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  • Writer's pictureRosie Burbidge

Find out why trade mark clearance is important

Updated: Jan 7, 2022

We recently reported on the Litecoin case where an application to register a trade mark was found to constitute passing off (see blog post here). Whilst cryptocurrency and celestial beings may not, at first glance, have a lot in common, a recent IPEC decision over the mark ARCHANGEL ALCHEMY raised some similar issues.

Both cases highlight the importance of clearing a new trade mark application before filing or using the trade mark.

This was a dispute between two spiritual and holistic therapists regarding the sale of metaphysical/spiritual education and coaching courses which aim to connect participants with archangels.

In this case, the judge (HHJ Melissa Clarke) rejected a claim for trade mark infringement and invalidated the trade mark registration in question, after finding that use of the mark would constitute passing off.

The claimant, Claire Stone, had obtained a registration for the ARCHANGEL ALCHEMY mark for “training course – for soul development – yogic sciences – quantum physics – altered states of awareness – relaxation – holistic health – celestial beings – natural living” in class 41 in October 2019, after launching a course under that name in July that year. She alleged that the defendant, Alexandra Wenman, infringed the trade mark by offering an online course under the same name.

However, Wenman claimed she had been using the name since around 2010 and had accrued goodwill. HHJ Clarke concluded on the evidence that Ms Wenman’s services were carried on under the signs prior to 7 September 2019 sufficient to generate goodwill at that date, and that there was misrepresentation as it was inevitable that: if someone who had been to one of the Defendant’s Courses told another person she had been to an excellent Archangel Alchemy course without providing Ms Wenman’s name, that person doing her own research might find the Claimant’s course marketed under the Trade Mark and attend it, assuming that it must be, or be connected with, the Defendant’s Course attended by the original attendee.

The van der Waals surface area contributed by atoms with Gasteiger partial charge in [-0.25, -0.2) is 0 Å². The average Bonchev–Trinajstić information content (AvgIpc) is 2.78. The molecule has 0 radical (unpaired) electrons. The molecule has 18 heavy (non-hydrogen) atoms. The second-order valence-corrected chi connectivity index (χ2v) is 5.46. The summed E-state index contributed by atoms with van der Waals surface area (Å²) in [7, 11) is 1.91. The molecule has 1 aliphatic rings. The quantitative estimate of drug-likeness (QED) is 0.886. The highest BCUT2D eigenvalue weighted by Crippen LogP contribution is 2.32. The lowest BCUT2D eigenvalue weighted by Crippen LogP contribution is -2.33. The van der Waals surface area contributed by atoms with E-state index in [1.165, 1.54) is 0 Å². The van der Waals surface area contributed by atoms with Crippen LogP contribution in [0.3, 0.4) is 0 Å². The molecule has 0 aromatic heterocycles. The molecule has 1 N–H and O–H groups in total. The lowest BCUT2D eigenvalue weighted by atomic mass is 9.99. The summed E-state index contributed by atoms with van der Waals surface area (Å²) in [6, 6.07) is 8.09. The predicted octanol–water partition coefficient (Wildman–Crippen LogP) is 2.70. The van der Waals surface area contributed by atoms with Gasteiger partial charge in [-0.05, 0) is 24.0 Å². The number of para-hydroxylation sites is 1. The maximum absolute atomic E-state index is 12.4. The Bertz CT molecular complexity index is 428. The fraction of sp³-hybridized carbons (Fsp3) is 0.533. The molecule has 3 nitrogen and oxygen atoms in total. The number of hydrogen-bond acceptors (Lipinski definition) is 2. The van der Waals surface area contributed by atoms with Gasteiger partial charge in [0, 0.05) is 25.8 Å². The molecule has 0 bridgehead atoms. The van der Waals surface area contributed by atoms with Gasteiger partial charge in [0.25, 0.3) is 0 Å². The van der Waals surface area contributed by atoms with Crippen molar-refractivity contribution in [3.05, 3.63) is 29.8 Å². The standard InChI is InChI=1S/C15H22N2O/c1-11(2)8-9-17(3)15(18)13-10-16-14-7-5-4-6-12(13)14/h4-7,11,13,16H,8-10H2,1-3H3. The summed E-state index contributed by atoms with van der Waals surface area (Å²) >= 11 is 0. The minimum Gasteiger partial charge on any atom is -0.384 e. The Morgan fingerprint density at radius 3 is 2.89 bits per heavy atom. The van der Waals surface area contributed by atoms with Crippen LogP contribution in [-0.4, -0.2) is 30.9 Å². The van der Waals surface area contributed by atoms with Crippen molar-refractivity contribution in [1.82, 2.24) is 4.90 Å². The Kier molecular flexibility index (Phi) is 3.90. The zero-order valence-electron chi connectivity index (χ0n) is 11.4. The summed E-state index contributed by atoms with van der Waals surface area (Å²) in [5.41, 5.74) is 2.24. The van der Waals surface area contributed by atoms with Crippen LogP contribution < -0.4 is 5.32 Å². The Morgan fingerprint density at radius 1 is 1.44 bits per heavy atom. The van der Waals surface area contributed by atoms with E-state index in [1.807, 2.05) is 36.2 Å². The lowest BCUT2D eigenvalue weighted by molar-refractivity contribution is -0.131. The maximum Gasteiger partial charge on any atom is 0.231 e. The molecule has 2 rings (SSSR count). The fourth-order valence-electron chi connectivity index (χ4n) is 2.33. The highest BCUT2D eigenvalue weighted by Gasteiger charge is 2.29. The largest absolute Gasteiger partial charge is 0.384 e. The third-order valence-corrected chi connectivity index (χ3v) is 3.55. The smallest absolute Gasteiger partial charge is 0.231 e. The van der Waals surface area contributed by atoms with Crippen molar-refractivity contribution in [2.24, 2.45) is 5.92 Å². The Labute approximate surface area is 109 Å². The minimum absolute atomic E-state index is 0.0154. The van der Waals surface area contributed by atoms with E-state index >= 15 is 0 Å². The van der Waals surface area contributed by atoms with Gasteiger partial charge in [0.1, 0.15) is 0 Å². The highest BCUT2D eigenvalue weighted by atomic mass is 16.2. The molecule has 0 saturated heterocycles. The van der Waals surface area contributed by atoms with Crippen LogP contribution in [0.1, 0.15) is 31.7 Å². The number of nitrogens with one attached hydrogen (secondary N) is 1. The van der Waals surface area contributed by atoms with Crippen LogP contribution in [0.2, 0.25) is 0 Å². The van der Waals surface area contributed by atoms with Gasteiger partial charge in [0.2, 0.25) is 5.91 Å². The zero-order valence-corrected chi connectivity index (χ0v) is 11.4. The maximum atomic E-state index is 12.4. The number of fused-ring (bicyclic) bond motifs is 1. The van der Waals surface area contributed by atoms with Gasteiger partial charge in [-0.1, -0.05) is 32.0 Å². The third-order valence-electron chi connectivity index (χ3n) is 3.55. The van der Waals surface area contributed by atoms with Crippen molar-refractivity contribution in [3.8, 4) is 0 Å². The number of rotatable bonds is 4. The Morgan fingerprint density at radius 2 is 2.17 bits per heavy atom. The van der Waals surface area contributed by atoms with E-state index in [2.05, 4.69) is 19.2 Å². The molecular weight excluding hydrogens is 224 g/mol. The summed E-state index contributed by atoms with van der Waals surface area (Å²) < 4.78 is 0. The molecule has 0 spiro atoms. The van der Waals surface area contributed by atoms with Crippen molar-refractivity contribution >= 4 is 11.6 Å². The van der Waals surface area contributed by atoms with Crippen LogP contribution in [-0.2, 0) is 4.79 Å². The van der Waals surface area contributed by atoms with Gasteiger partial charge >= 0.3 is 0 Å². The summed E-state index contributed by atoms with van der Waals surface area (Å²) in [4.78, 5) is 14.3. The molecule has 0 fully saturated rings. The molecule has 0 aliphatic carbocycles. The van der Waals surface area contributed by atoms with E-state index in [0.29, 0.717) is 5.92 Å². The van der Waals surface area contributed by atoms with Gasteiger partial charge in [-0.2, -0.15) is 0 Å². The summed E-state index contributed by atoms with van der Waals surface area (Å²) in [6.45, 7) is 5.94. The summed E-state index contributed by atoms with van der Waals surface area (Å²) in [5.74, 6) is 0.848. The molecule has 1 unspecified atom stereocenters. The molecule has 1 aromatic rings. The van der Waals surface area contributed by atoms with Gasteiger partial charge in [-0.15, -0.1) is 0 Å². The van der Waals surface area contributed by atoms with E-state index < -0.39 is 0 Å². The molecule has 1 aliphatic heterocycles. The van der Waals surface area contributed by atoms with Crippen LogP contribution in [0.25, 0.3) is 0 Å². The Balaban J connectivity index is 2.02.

What happened?

The result was that the claim for infringement failed and the counterclaim for passing off succeeded. The registered trade mark was declared invalid.

To find out more about the issues raised in this case contact Rosie Burbidge, Intellectual Property Partner at Gunnercooke LLP in London - #uk #iplaw #lawyer #intellectualproperty #law #trademark

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